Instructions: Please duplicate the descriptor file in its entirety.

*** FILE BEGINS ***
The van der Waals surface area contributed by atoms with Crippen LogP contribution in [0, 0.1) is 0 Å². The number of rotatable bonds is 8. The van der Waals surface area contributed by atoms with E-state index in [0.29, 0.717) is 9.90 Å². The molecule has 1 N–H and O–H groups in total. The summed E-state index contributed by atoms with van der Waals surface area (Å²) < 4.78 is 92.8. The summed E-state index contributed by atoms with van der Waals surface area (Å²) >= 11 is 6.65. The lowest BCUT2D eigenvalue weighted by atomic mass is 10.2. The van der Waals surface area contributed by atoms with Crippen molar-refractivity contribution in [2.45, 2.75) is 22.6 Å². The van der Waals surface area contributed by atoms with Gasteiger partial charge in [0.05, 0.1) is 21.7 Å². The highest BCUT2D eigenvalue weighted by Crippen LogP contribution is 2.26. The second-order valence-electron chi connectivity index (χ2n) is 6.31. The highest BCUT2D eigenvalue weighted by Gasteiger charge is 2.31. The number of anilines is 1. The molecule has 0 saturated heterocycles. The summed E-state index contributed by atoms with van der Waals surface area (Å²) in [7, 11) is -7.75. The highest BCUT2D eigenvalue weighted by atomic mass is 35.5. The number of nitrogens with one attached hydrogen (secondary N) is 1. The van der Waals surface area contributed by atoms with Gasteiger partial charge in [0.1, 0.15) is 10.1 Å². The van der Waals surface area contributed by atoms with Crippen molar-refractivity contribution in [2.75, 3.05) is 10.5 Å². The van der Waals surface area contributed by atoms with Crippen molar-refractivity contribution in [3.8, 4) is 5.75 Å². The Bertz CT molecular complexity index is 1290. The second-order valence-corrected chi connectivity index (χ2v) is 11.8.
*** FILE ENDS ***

The van der Waals surface area contributed by atoms with Crippen LogP contribution in [0, 0.1) is 0 Å². The number of rotatable bonds is 8. The van der Waals surface area contributed by atoms with E-state index in [0.29, 0.717) is 9.90 Å². The molecule has 1 N–H and O–H groups in total. The summed E-state index contributed by atoms with van der Waals surface area (Å²) < 4.78 is 92.8. The summed E-state index contributed by atoms with van der Waals surface area (Å²) >= 11 is 6.65. The lowest BCUT2D eigenvalue weighted by atomic mass is 10.2. The van der Waals surface area contributed by atoms with Crippen molar-refractivity contribution in [2.45, 2.75) is 22.6 Å². The van der Waals surface area contributed by atoms with Gasteiger partial charge in [0.05, 0.1) is 21.7 Å². The highest BCUT2D eigenvalue weighted by Crippen LogP contribution is 2.26. The second-order valence-electron chi connectivity index (χ2n) is 6.31. The highest BCUT2D eigenvalue weighted by Gasteiger charge is 2.31. The number of anilines is 1. The molecule has 0 saturated heterocycles. The summed E-state index contributed by atoms with van der Waals surface area (Å²) in [7, 11) is -7.75. The highest BCUT2D eigenvalue weighted by atomic mass is 35.5. The number of nitrogens with one attached hydrogen (secondary N) is 1. The van der Waals surface area contributed by atoms with Gasteiger partial charge in [0.1, 0.15) is 10.1 Å². The van der Waals surface area contributed by atoms with Crippen molar-refractivity contribution in [2.75, 3.05) is 10.5 Å². The van der Waals surface area contributed by atoms with Crippen molar-refractivity contribution in [3.8, 4) is 5.75 Å². The Bertz CT molecular complexity index is 1290. The second-order valence-corrected chi connectivity index (χ2v) is 11.8.